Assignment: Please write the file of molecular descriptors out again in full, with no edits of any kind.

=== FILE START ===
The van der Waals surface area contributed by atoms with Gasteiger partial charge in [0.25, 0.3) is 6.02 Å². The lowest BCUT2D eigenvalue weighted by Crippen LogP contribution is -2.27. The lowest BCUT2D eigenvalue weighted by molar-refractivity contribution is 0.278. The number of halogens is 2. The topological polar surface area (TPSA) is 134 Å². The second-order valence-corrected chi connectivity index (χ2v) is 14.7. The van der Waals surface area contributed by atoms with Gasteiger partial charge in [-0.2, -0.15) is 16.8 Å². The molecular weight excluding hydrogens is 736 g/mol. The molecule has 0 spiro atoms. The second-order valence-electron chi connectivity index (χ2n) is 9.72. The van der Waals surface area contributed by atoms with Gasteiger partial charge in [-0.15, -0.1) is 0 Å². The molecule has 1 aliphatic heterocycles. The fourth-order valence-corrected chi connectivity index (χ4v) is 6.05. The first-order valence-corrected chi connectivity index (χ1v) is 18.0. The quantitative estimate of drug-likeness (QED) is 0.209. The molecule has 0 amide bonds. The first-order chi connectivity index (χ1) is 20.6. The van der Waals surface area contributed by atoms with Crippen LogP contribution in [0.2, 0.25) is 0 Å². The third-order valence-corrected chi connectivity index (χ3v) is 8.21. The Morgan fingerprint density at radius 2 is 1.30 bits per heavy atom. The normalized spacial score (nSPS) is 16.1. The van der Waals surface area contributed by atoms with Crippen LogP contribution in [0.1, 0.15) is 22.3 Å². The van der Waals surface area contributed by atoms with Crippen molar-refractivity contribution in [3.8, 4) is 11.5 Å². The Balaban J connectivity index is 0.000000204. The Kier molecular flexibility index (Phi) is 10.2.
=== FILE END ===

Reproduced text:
The van der Waals surface area contributed by atoms with Gasteiger partial charge in [0.25, 0.3) is 6.02 Å². The lowest BCUT2D eigenvalue weighted by Crippen LogP contribution is -2.27. The lowest BCUT2D eigenvalue weighted by molar-refractivity contribution is 0.278. The number of halogens is 2. The topological polar surface area (TPSA) is 134 Å². The second-order valence-corrected chi connectivity index (χ2v) is 14.7. The van der Waals surface area contributed by atoms with Gasteiger partial charge in [-0.2, -0.15) is 16.8 Å². The molecular weight excluding hydrogens is 736 g/mol. The molecule has 0 spiro atoms. The second-order valence-electron chi connectivity index (χ2n) is 9.72. The van der Waals surface area contributed by atoms with Gasteiger partial charge in [-0.15, -0.1) is 0 Å². The molecule has 1 aliphatic heterocycles. The fourth-order valence-corrected chi connectivity index (χ4v) is 6.05. The first-order valence-corrected chi connectivity index (χ1v) is 18.0. The quantitative estimate of drug-likeness (QED) is 0.209. The molecule has 0 amide bonds. The first-order chi connectivity index (χ1) is 20.6. The van der Waals surface area contributed by atoms with Crippen LogP contribution in [0.2, 0.25) is 0 Å². The third-order valence-corrected chi connectivity index (χ3v) is 8.21. The Morgan fingerprint density at radius 2 is 1.30 bits per heavy atom. The normalized spacial score (nSPS) is 16.1. The van der Waals surface area contributed by atoms with Crippen LogP contribution in [0.1, 0.15) is 22.3 Å². The van der Waals surface area contributed by atoms with Crippen molar-refractivity contribution in [3.8, 4) is 11.5 Å². The Balaban J connectivity index is 0.000000204. The Kier molecular flexibility index (Phi) is 10.2.